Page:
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How bitcoin's plunge may have been a precursor to market turmoil

A volatile area of the market may have been a harbinger of the stock market's worst week in two years.

Fundstrat Global Advisors' Tom Lee acknowledges bitcoin's crash two months ago could be seen as a signal stocks would plunge next.

As the cryptocurrency weakened and investors bolted from risk-sensitive assets, "it could easily look like a chart that looks like the S&P, because both had a parabolic move and then subsequently gave back some of these gains," Lee told CNBC's "Trading Nation" last week.

But that's where the relationship may stagnate. Lee added that "the connection between the two is really, really limited."

Lee, the firm's head of research, sees the recent parallel more as a psychological event suggesting how exuberant investors became, rather than as a kinship between the two assets.

"In the past 12 months, not only did we have a strong rally in equities, we had a strong rally in cryptocurrencies," he said. "I wouldn't be surprised if those investors who saw risk-on assets everywhere outperforming globally were also buying cryptocurrencies."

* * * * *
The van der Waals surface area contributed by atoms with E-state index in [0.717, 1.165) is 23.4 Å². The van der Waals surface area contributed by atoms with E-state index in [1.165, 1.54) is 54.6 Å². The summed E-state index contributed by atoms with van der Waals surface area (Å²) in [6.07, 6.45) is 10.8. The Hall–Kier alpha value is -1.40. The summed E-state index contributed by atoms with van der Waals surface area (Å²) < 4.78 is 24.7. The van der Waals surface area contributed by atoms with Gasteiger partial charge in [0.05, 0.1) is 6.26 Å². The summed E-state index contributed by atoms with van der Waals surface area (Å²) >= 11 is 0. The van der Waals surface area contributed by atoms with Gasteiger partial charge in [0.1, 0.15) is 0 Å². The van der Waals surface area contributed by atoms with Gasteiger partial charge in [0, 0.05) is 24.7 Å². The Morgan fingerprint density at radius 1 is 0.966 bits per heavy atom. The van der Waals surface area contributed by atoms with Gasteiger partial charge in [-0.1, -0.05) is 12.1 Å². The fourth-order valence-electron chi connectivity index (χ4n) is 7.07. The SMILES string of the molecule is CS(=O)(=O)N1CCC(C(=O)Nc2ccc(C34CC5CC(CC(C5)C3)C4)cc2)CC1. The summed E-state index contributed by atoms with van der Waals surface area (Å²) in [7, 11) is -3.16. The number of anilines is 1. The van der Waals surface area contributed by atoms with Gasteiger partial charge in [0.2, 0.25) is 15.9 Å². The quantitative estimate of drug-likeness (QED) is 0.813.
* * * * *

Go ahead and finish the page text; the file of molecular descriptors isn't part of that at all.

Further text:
Lee predicted bitcoin prices could triple to $25,000 by year-end. But he said it'll still be less than a fraction of the S&P 500's value — not enough to move the needle on the stock market's direction.

"Cryptocurrencies have their own economy based on activity on that blockchain. Equities have their own economy based on earnings per share multiples. The institutional overlap is essentially zero," Lee said.

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Trading Nation is a multimedia financial news program that shows investors and traders how to use the news of the day to their advantage. This is where experts from across the financial world – including macro strategists, technical analysts, stock-pickers, and traders who specialize in options, currencies, and fixed income – come together to find the best ways to capitalize on recent developments in the market. Trading Nation: Where headlines become opportunities.

Sara Eisen

Sara Eisen joined CNBC in December 2013 as a correspondent, focusing on the global consumer. She is co-anchor of the 10AM ET hour of CNBC's "Squawk on the Street" (M-F, 9AM-11AM ET), broadcast from Post 9 at the New York Stock Exchange.

In March 2018, Eisen was named co-anchor of CNBC's "Power Lunch" (M-F, 1PM-3PM ET), which broadcasts from CNBC Global Headquarters in Englewood Cliffs, N.J.

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